More than 30,000 new UN peacekeepers to be added by 50 countries – Obama

© Aziz Taher
More than 30,000 new troops from over 50 nations will be added to the UN’s peacekeeping mission, US President Barack Obama announced on Monday.

Obama stressed that for the UN to keep its peacekeeping mission from bending under “unprecedented strains,” more nations will need to commit troops.

“Our collective security depends on it,” he said.

Obama said the US itself will expand its support for peacekeeping missions, promising additional resources, more military officers, logistical support and construction projects.

The news comes after Chinese President Xi Jinping announced that Beijing will commit 8,000 troops and $1 billion to the UN’s peacekeeping efforts.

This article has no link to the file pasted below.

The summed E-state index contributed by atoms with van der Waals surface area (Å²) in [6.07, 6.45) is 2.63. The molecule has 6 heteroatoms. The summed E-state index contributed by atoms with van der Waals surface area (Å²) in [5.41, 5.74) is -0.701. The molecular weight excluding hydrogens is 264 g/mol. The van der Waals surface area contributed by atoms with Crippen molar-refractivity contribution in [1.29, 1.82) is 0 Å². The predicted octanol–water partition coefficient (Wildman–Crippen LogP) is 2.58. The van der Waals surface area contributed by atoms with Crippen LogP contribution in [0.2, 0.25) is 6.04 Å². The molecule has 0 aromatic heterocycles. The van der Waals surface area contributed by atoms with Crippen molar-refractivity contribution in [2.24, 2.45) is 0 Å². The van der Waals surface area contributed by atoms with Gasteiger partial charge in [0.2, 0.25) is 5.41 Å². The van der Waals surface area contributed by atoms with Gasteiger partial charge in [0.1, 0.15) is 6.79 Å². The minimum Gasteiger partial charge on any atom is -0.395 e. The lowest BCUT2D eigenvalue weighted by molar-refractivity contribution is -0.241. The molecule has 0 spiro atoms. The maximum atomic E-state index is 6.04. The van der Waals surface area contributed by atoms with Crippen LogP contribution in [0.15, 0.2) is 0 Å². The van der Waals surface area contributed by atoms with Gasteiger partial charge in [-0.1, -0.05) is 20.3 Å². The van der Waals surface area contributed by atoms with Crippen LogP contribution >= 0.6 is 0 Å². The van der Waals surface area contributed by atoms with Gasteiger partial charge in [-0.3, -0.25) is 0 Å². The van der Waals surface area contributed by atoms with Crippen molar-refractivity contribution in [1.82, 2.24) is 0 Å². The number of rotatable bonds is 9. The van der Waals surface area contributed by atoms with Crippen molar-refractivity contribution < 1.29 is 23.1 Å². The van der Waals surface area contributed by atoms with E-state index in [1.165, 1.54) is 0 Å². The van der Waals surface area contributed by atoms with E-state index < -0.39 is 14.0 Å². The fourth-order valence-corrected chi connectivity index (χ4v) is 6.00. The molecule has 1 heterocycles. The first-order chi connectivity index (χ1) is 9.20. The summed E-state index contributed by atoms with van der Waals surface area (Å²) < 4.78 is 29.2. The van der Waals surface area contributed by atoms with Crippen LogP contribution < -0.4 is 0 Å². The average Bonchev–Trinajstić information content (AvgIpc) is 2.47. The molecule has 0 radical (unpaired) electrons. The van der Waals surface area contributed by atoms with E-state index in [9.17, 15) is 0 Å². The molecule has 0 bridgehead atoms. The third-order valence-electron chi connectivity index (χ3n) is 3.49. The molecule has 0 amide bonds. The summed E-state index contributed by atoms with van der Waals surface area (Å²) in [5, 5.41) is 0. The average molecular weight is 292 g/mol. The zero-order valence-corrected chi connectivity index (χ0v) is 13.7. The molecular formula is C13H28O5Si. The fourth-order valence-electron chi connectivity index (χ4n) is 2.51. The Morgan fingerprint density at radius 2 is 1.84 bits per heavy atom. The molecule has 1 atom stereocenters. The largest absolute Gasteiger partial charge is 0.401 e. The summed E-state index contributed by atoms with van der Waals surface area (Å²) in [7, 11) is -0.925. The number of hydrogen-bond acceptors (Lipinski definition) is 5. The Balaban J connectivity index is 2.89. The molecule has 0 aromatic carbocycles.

Currently, there are more than 100,000 uniformed personnel taking part in the UN’s peacekeeping mission, including some 90,000 troops and 13,500 police officers from 122 nations around the world, according to the international body’s own data. The UN is currently involved in 16 peacekeeping operations around the globe.

In addition to troops, Obama said nations around the world are also contributing medical units, helicopters and “capabilities to counter [improved explosive devices]” so that peacekeepers can remain safe.

However, Obama also said “abuse by peacekeepers has to end.” The president noted that some peacekeepers have been involved in rape and assault, which “undermines the core mission” of the UN by undermining the confidence of local communities.

Just last month, the head of the UN peacekeeping mission in the Central African Republic resigned over rape and murder allegations against his forces.

“We must insist on zero tolerance for abuse,” Obama said.